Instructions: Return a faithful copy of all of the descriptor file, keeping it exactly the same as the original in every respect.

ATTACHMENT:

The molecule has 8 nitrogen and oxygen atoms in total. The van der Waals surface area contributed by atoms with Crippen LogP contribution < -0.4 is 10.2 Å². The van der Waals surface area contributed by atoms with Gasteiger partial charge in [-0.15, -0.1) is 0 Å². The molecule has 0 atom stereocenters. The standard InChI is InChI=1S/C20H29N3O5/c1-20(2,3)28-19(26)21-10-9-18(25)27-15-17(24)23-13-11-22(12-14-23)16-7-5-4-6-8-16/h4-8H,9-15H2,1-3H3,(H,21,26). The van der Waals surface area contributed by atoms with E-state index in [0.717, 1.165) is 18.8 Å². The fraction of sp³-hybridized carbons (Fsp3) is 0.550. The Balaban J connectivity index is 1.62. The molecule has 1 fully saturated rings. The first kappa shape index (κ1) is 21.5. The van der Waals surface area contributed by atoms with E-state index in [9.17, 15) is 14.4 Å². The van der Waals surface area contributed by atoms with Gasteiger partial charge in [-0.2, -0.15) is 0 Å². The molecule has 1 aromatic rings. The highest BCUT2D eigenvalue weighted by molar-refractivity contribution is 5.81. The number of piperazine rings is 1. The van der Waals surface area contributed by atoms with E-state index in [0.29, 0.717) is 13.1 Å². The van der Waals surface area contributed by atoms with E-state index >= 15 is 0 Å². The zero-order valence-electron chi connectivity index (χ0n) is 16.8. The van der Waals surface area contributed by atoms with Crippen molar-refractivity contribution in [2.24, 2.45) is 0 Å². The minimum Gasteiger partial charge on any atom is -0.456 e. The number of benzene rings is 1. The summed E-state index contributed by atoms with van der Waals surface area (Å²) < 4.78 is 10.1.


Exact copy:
The molecule has 8 nitrogen and oxygen atoms in total. The van der Waals surface area contributed by atoms with Crippen LogP contribution < -0.4 is 10.2 Å². The van der Waals surface area contributed by atoms with Gasteiger partial charge in [-0.15, -0.1) is 0 Å². The molecule has 0 atom stereocenters. The standard InChI is InChI=1S/C20H29N3O5/c1-20(2,3)28-19(26)21-10-9-18(25)27-15-17(24)23-13-11-22(12-14-23)16-7-5-4-6-8-16/h4-8H,9-15H2,1-3H3,(H,21,26). The van der Waals surface area contributed by atoms with E-state index in [0.717, 1.165) is 18.8 Å². The fraction of sp³-hybridized carbons (Fsp3) is 0.550. The Balaban J connectivity index is 1.62. The molecule has 1 fully saturated rings. The first kappa shape index (κ1) is 21.5. The van der Waals surface area contributed by atoms with E-state index in [9.17, 15) is 14.4 Å². The van der Waals surface area contributed by atoms with Gasteiger partial charge in [-0.2, -0.15) is 0 Å². The molecule has 1 aromatic rings. The highest BCUT2D eigenvalue weighted by molar-refractivity contribution is 5.81. The number of piperazine rings is 1. The van der Waals surface area contributed by atoms with E-state index in [0.29, 0.717) is 13.1 Å². The van der Waals surface area contributed by atoms with E-state index >= 15 is 0 Å². The zero-order valence-electron chi connectivity index (χ0n) is 16.8. The van der Waals surface area contributed by atoms with Crippen molar-refractivity contribution in [2.24, 2.45) is 0 Å². The minimum Gasteiger partial charge on any atom is -0.456 e. The number of benzene rings is 1. The summed E-state index contributed by atoms with van der Waals surface area (Å²) < 4.78 is 10.1.